Questions about Mass
Why Do Catholics Cross Themselves When They Pray?
Making the Sign of the Cross may be the most common of all actions that Catholics do. We make it when we begin and end our prayers; we make it when we enter and leave a church; we start each Mass with it; we may even make it when we hear the Holy Name of Jesus taken in vain and when we pass a Catholic church where the Blessed Sacrament is reserved in the tabernacle.
So we know when we make the Sign of the Cross, but do you know why we make the Sign of the Cross?
The answer is both simple and profound.
In the Sign of the Cross, we profess the deepest mysteries of the Christian Faith: the Trinity—Father, Son, and Holy Spirit--and the saving work of Christ on the Cross on Good Friday. The combination of the words and the action are a creed—a statement of belief. We mark ourselves as Christians through the Sign of the Cross.
And yet, because we make the Sign of the Cross so often, we may be tempted to rush through it, to say the words without listening to them, to ignore the profound symbolism of tracing the shape of the Cross—the instrument of Christ's death and our salvation—on our own bodies. A creed is not simply a statement of belief—it is a vow to defend that belief, even if it means following Our Lord and Savior to our own cross.
Why are Catholics one of the few Christian faiths to make the sign of the cross?
The sign of the Cross is common among both Catholics and Orthodox. It is considered a sign of reverence and a remembrance that Jesus died on the Cross to bring salvation to the world. It simply fell out of use among other churches following the Reformation.
What is the symbolism of dipping our fingers in holy water and making the sign of the cross?
It recalls our baptism into Christ, which makes us members of the Church, the Body of Christ.
Are we to bless ourselves with Holy Water upon entering and leaving the Church?
Is it proper to make the sign of the cross when genuflecting before you enter and exit a pew?
The traditional Catholic custom is to bless oneself with Holy Water on entering the Church and when leaving. When genuflecting, making the sign of the cross is optional. It is not an inherent part of the genuflection, so it can be made or omitted.
Why do we ring the chimes or bells during the Eucharistic Prayer?
I was once told that before microphones were used, the bells would be rung to let the people who couldn't hear know that the most important part of the Mass was taking place.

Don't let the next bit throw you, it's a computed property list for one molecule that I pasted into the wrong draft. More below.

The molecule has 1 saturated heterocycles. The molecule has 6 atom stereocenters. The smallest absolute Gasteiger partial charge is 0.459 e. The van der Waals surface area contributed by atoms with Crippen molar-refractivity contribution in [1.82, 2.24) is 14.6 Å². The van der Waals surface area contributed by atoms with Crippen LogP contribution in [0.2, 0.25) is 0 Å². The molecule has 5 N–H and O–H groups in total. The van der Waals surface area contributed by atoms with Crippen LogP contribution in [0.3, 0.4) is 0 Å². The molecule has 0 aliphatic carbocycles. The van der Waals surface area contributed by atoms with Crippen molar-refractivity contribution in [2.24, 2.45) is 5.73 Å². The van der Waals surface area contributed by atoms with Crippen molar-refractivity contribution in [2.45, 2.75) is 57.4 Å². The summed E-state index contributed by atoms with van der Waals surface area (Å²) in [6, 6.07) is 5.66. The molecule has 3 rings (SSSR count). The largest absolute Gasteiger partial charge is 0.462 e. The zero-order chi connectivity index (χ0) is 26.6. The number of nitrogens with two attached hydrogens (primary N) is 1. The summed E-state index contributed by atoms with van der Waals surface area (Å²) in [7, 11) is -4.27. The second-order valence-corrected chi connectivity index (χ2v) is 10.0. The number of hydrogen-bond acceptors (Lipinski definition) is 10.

The bells originally had a practical purpose. The Mass was in Latin, and the words were spoken quietly by the priest – so even microphones were not an issue. The bell was rung one time when the priest extended his hands over the chalice in blessing right before the Consecration. This was a signal to the congregation that the Consecration was about to take place. Then, when the words of Consecration had been spoken, the priest would genuflect, raise the Host (Chalice) to be visible to the people, and then genuflect again. The bell was rung at each of those steps – so the triple ring became common.
Nowadays, with the Mass in the vernacular language, and the words spoken aloud, the bells are rung in some parishes more as a continuity of tradition than as a practical matter.
What is the purpose of the cover the priest has over the Chalice during the Eucharistic Prayer?
The "cover" is called the Pall. It has been used for centuries. The purpose for it was to prevent dust or other foreign objects from falling in the Chalice. Until after the reforms following the Second Vatican Council, it was a liturgical requirement that the Pall be kept on the chalice except during the Consecration and Communion. That requirement was abolished. So it is now a practical decision for the priest to make. Some priests like to adopt the older practice.
Should parishioners remain kneeling after Communion until all the extra hosts are put back in the Tabernacle?
The general custom has been to kneel until the Blessed Sacrament is placed in the Tabernacle. But it is equally appropriate to sit. The primary consideration should be reverence and meditative prayer, whether this comes through silence or through a Thanksgiving hymn.
What does the light in the nave (near the Tabernacle) symbolize?
It is called a Sanctuary Lamp. It is lighted when the Blessed Sacrament is reserved in the Tabernacle.
Why did Jesus "ascend" into heaven and why was Mary "assumed"? What is the big significance and difference between the two ways of getting to heaven?
Jesus was God, so he ascended into heaven. In other words, He went there by His own power. Mary was not God, so she was taken up into heaven by Jesus - she was "assumed."
Why do we believe in praying to saints?
The “saints” are those who are in heaven. So, they have a special relationship with God. We believe that they can be powerful intercessors for us, presenting our needs to God.
"Acts of" are Prayers: http://www.newadvent.org/cathen/
What is an act of Consecration?
Consecration: is dedicated to the service and worship of God by prayers, rites, and ceremonies
What is the Act of Adoration?
Adoration: In the strict sense, an act of religion offered to God in acknowledgment of His supreme perfection and dominion, and of the creature's dependence upon Him
What is the Act of Contrition?
Contrition: Lat. contritio, a breaking of something hardened
'imperfect contrition.' Definition, its relation to sacramental penance, and moral considerations
What is the Act of Obligation?
Obligation: Defined in the 'Institutes' of Justinian as a 'legal bond which by a legal necessity binds us to do something according to the laws of our State'
What is the Act of Petition?
What is the Act of Reparation?
Reparation: Theological concept of God demanding satisfaction for the injuries which man had done Him
What is the Act of Resignation?